Since I spoke after her, I made the point that although our talks had few specifics in common (most notably, the mention of C. S. Lewis’ Mere Christianity), the originary hypothesis, for which the originary sign is best interpreted as the “name-of-God,” understood language in much the same spirit as her “ontology-neutral” presentation of her subjects’ experiences of the divine.

Nonetheless, after my talk, T, clearly scandalized by my approach, asked me why I was indifferent to empirical data, since of course there could be no originary event of language, no “first word.” To which I replied that GA was a humanistic rather than a scientific theory, a “new way of thinking” that was meant to provide a model of the human rather than a set of hypotheses to be tested by paleontology. While true as far as it goes, I think this defense can be strengthened and made more persuasive.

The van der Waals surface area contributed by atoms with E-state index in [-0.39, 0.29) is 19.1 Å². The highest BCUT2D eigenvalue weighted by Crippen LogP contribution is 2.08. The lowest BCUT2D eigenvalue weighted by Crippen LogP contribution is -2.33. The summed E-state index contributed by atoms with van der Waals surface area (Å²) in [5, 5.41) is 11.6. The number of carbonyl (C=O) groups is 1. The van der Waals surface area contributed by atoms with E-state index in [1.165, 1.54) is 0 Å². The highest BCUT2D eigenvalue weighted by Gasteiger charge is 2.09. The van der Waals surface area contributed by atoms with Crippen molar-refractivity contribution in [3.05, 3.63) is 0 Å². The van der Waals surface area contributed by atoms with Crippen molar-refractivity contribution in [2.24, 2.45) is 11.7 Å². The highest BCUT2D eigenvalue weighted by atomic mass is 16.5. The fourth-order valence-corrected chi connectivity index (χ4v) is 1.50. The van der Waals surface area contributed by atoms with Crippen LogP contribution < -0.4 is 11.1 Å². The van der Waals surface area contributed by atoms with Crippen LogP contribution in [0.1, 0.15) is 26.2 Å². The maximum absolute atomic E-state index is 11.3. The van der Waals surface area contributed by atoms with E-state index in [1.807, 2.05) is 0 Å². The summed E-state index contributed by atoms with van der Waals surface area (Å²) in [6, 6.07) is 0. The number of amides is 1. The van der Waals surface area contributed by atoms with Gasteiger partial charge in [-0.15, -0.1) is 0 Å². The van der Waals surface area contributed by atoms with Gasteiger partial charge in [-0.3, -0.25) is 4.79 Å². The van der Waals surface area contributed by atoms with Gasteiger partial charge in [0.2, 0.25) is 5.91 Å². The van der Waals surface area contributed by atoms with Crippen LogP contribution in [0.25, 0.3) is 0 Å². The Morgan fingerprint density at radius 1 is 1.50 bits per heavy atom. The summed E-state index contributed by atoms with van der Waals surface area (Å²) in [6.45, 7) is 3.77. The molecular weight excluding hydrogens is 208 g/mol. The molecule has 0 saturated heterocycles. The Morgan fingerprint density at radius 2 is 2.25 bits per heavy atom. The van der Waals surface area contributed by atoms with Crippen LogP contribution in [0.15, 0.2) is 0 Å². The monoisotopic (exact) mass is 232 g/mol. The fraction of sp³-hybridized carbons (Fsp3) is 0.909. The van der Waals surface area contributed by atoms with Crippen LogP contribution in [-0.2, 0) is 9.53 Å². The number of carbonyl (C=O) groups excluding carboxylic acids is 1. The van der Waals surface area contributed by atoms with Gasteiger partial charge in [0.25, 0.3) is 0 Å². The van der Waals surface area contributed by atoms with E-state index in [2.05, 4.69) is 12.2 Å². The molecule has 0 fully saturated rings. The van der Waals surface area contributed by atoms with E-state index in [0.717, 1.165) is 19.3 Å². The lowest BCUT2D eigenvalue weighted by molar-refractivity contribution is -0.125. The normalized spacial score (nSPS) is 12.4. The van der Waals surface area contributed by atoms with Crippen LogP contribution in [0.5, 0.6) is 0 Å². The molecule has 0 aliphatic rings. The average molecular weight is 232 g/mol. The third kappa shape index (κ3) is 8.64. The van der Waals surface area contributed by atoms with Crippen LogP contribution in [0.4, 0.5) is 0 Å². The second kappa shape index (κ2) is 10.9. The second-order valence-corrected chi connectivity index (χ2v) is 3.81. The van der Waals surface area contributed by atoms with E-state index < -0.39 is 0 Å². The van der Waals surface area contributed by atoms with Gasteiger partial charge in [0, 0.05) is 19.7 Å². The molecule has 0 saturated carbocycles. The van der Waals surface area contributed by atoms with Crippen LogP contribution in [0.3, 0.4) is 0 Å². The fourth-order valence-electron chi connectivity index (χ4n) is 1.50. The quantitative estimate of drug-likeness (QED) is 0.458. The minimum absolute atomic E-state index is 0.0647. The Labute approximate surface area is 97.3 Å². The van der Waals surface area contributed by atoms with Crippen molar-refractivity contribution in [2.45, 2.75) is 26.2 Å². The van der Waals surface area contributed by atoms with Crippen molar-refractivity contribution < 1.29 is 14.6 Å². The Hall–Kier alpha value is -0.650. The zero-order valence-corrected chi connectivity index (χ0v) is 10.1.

I expended much energy at the conference in a not altogether successful effort to remind the scientists present that (1) humans are characterized most simply and fundamentally by language rather than any of the various “cognitive” functions that accompany it, (2) the origin of language and that of the sacred cannot be separated, and (3) sharing food is the most fundamental form of human sociality. Of these fundamental anthropological truths, not even the second is controversial in itself, but in the milieu of empirical science, the idea of combining them as a joint justification for an originary hypothesis is simply unthinkable. My experience convinced me that our “new way of thinking” will not be given a hearing by scientists unless it can be presented in such a way as to make unambiguously clear the difference between its claims and those that are empirically falsifiable. T’s own research suggested a model for this new mode of presentation.